June 19, 2021 marks the 156th anniversary of the end of slavery in the United States. On this day more than 150 years ago, Major General Gordon Granger arrived in Galveston, Texas. He announced that the Civil War was over and that every enslaved person was free and had been in law, although not reality since the Emancipation Proclamation was signed by President Abraham Lincoln two and a half years earlier.

Granger’s General Orders No. 3 announced:

“The people of Texas are informed that in accordance with a Proclamation from the Executive of the United States, all slaves are free. This involves an absolute equality of rights and rights of property between former masters and slaves, and the connection heretofore existing between them becomes that between employer and hired laborer.”

With this announcement, the last enslaved people in the United States were free. Juneteenth, a name that derives from the combination of June and nineteenth, is widely celebrated as the day slavery ended in the United States. In September of 2020, Gov. Phil Murphy signed legislation officially recognizing Juneteenth as a public holiday in New Jersey and just this week President Joe Biden signed a law making it a federal holiday as well.

NJEA’s officers, President Marie Blistan, Vice President Sean M. Spiller and Secretary-Treasurer Steve Beatty, offered this statement of support and pledged to carry out the hard work of racial justice:

“We celebrate this day as the end of one of the most horrific chapters in the history of the world, the end of the enslavement of African people in the United States. Those enslaved people—the last of whom achieved their freedom on this day in 1865—built this country under harrowing conditions and without compensation or recognition. Yet they endured. What’s more, they did not endure in passive acceptance, as is too often assumed, but in a relentless push toward freedom. The human cost and lives lost during this more than 400-year fight for freedom are incalculable, and we reflect in mourning today on all that was lost.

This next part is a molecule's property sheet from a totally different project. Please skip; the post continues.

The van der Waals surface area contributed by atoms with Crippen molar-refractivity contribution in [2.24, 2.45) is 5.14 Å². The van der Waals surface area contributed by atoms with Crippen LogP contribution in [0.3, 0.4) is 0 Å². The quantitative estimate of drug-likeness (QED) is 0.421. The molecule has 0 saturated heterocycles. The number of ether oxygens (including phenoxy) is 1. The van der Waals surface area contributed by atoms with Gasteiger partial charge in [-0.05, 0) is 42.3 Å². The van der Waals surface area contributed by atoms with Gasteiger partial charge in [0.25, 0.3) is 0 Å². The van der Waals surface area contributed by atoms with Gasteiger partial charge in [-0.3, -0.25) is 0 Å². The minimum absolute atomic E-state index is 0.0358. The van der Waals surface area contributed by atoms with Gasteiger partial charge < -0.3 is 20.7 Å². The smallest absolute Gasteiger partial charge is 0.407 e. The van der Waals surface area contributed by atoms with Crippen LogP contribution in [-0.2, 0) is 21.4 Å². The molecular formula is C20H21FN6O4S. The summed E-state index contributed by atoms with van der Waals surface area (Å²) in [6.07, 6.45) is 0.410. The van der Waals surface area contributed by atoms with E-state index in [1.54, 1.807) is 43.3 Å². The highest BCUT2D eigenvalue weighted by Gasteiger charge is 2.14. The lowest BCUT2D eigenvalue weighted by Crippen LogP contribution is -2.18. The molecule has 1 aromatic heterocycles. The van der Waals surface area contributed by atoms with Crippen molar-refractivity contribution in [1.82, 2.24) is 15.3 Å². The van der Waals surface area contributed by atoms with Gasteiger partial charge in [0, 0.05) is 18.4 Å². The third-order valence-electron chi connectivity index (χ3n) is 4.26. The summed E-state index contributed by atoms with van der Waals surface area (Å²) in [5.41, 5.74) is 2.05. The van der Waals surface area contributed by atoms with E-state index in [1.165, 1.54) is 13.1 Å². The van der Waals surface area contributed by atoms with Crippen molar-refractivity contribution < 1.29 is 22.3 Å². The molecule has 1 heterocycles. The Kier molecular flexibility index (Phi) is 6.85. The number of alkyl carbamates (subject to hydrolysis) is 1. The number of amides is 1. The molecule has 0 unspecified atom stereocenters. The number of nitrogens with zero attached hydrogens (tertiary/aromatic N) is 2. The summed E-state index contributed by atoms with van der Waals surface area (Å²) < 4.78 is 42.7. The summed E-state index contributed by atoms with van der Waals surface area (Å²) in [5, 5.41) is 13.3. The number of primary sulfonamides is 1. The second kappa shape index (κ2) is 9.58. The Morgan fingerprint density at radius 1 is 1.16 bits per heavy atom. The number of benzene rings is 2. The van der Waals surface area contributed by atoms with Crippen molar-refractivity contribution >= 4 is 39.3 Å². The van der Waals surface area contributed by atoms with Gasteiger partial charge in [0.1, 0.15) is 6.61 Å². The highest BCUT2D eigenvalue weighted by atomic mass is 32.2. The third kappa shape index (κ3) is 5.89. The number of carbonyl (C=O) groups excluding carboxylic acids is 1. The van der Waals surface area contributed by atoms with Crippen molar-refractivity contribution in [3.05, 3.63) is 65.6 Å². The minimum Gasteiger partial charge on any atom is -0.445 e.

“But today we also celebrate. We celebrate the unconquerable spirit of all those enslaved people who endured for the sake of a brighter future many of them would never see, but their descendants would. We lift up those ancestors and join in their fight against systemic racism and for true equity. We celebrate and pledge to emulate their resilience and constant pursuit of justice and freedom today. In this spirit, we renew our commitment to strive for racial justice within and outside of public education and to find joy and love in our unending quest to address and reverse the inequities that were built into the very foundation of this nation.”

“On this Juneteenth, as we reflect on the devastating impact that an unjust and unequal society has on far too many Black lives, we celebrate Black resilience. We are proud that New Jersey officially recognizes the significance of today for the first time, and we are inspired by Gov. Murphy’s continued pursuit of true racial equity. We lift up all those who continue to fight against racial injustice in all its countless and insidious forms. We call on all educators everywhere to dive into the work of educating ourselves and our students about the racial inequities that exist in our country. We will continue to use our collective union power to fight for justice in our schools, our communities and our lives.”

In support of this commitment, NJEA invites and encourages all members to join the REAL Movement for racial equity, affirmation and literacy.

 

 

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